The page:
Book review: ‘The Night Train’

From a few years back but one of my favorites when I reread it today. A North Carolina author.

‘The Night Train’; by Clyde Edgerton; Little Brown; 211 pages; $23.99.

Think of the literary work of author Clyde as a pone of cornbread. Each book he’s written represents a small slice of the North Carolina life he knows so well. Every butter-layered piece tells a small but filling tale ready for quick and delightful consumption.

It’s rich storytelling, which is perhaps why each piece is so small. The simply offered bites unveil a range of issues that readers can chew upon. Via Edgerton readers have explored piety vs. moral ambiguity; tradition vs. prosperity; or the idea of absolute right balanced against unspeakable wrong. In Edgerton’s world, more than one idea is always in play.

The matters of race relations and hope are where Edgerton rests in his latest novel, “The Night Train,” a worthy follow to “The Bible Salesman,” “Lunch at the Piccadilly,” “Raney,” and perhaps his most well known book, “Walking Across Egypt.” Each entry in the Edgerton catalog tells the larger story of a southern — and North Carolina — way of life that no longer exists in a world taken over by easy transportation, mass communications, chain retailers and fast food restaurants.

His tales are those of country folks who lead uncomplicated lives but who still manage to find themselves in complex moral situations. How they reason and emerge from it all provides the humor for which Edgerton is so well known.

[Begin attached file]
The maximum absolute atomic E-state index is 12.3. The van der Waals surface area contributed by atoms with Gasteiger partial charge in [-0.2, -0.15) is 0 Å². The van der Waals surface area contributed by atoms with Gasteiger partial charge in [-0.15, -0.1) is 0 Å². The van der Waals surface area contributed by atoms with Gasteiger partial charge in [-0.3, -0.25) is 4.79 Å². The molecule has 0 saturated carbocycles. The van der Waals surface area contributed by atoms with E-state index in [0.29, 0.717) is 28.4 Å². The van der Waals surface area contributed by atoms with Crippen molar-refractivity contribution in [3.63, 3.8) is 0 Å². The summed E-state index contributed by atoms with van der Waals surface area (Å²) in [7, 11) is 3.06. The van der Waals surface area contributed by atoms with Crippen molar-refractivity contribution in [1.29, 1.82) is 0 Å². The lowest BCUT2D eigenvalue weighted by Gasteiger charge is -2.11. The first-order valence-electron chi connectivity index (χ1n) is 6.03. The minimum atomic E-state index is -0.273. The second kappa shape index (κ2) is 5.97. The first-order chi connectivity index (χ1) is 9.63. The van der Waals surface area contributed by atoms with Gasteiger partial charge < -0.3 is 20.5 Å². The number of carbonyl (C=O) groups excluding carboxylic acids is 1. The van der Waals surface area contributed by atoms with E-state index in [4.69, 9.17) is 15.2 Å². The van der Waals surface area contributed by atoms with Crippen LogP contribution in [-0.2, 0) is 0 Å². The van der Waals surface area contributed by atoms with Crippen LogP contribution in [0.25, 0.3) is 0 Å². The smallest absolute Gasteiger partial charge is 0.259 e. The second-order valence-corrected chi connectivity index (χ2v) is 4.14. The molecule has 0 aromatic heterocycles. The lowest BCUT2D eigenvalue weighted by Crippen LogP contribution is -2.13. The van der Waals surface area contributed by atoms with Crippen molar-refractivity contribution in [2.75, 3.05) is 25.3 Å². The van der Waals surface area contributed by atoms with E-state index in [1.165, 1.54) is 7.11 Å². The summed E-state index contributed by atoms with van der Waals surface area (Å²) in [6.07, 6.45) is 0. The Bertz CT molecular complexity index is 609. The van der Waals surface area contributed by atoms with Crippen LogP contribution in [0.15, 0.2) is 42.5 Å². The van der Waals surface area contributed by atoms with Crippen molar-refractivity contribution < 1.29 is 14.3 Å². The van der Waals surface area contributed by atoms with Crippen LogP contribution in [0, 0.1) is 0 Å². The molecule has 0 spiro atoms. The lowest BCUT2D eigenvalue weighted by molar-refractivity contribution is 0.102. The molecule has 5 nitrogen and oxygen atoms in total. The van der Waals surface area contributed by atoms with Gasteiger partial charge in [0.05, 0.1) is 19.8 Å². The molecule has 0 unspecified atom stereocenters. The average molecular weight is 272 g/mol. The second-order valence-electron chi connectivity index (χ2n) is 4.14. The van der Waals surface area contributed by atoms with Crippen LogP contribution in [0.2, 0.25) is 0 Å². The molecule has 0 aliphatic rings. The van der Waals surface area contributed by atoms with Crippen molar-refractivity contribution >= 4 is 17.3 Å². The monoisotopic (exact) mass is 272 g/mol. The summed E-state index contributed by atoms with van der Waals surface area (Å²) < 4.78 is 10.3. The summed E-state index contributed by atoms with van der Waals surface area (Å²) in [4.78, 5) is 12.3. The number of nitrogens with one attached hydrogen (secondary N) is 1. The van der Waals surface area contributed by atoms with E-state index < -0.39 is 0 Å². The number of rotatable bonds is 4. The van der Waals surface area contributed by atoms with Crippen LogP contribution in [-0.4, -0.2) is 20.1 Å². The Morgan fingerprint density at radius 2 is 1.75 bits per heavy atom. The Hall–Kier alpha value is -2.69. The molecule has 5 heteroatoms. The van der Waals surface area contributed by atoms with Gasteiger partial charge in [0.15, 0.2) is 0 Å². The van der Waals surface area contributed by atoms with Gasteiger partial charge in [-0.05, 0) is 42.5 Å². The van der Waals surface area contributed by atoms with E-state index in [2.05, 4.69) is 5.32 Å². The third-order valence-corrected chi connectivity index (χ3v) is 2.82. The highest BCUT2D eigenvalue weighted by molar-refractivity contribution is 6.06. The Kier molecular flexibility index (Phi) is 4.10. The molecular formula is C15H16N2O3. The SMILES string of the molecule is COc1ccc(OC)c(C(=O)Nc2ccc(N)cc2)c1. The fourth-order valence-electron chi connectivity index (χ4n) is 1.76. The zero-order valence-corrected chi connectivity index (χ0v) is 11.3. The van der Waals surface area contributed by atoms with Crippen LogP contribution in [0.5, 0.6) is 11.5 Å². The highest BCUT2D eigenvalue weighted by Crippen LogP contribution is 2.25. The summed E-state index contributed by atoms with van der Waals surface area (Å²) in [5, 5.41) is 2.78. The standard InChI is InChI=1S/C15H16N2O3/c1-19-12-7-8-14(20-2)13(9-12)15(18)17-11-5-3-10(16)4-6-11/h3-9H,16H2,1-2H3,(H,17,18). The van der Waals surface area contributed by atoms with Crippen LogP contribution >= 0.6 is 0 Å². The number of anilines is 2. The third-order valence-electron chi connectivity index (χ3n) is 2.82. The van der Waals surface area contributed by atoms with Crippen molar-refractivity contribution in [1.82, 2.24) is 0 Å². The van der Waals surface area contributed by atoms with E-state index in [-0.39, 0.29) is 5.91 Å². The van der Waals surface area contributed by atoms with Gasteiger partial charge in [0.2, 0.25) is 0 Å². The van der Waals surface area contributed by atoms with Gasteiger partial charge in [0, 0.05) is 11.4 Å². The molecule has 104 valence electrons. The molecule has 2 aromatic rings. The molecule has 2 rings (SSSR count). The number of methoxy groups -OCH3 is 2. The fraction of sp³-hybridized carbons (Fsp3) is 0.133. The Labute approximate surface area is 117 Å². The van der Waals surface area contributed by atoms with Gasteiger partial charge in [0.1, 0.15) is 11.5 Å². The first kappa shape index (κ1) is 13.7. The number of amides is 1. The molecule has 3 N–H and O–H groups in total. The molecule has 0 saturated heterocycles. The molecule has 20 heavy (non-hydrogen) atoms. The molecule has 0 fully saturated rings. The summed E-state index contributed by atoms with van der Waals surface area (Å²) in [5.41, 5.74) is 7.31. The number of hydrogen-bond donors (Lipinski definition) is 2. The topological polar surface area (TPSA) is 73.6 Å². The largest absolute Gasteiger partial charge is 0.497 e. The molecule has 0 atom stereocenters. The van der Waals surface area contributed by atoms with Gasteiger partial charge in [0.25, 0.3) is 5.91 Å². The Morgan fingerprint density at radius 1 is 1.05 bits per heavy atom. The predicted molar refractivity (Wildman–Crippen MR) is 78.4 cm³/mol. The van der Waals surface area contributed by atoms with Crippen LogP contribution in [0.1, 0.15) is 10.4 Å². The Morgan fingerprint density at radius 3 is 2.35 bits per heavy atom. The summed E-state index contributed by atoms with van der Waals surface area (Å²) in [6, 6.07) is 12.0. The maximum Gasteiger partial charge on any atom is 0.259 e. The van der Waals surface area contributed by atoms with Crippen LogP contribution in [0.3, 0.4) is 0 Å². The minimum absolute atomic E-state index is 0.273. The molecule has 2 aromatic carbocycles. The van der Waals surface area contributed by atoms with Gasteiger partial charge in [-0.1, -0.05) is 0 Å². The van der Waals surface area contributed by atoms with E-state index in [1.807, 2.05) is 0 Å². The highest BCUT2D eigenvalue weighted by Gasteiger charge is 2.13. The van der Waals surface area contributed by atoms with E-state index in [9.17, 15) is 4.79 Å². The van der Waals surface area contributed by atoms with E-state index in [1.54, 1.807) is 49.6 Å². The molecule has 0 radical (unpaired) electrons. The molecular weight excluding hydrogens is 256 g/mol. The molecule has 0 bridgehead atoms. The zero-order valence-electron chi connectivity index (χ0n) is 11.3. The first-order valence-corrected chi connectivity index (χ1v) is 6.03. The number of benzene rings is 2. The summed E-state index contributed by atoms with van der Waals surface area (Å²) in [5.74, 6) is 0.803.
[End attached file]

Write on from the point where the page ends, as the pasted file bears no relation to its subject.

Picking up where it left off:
But while Edgerton writes of a South Irretrievably lost, it’s one Tar Heels still know well. It’s a South that is recalled with longing and regret; with love and guilt. It’s a time when people stayed close to home, watched TV together and ate from the garden, usually at the same time every day — but one complicated by church allegiances, Christian confusion and longtime albeit unexplainable biases.

That’s the fine line Edgerton, who now lives in Wilmington, always walks. It takes tremendous skill to do so without bombast, bluster or preachery. Edgerton, as always, refrains from all three. Instead, he conjures a slowly boiling story that will catch readers by surprise page after page.

“The Night Train” is set in fictional Starke, North Carolina. The year is 1963. Two teenagers — one black, one white — are just starting to understand how they fit into the world and what if anything, the future might hold. They understand the racial divide common in the early 1960s South, enforced by their parents and friends. The rules and boundaries are clear.

Acceptance is another question.

As the rise in prominence of the Rev. Dr. Martin Luther King plays quietly in the background, music by James Brown and Thelonious Monk dominates the foreground.

Brown’s landmark “Live at the Apollo” album is the ironic heart of Edgerton’s coming-of-age story. The piano wizardry of Monk, a jazz legend, provides the soul. Taken together, these two iconic American artists create the notion of music as a unifying force and source of belief that better times are ahead. Brown, of South Carolina and Monk, of North Carolina, had to leave the rural South in order to find fame and acceptance at clubs and venues in New York and other metropolitan areas.

A recognizable but not stereotypical cast is constructed around the music. Edgerton doesn’t so much create vivid characters but instead offers familiar vessels that do the work of advancing the narrative. While no single figure in “The Night Train” is sharply drawn, southern readers will know every single one.

At 210 pages, “The Night Train” is a quick read but a wholly satisfying one. And more than a few readers might want to go back for seconds.


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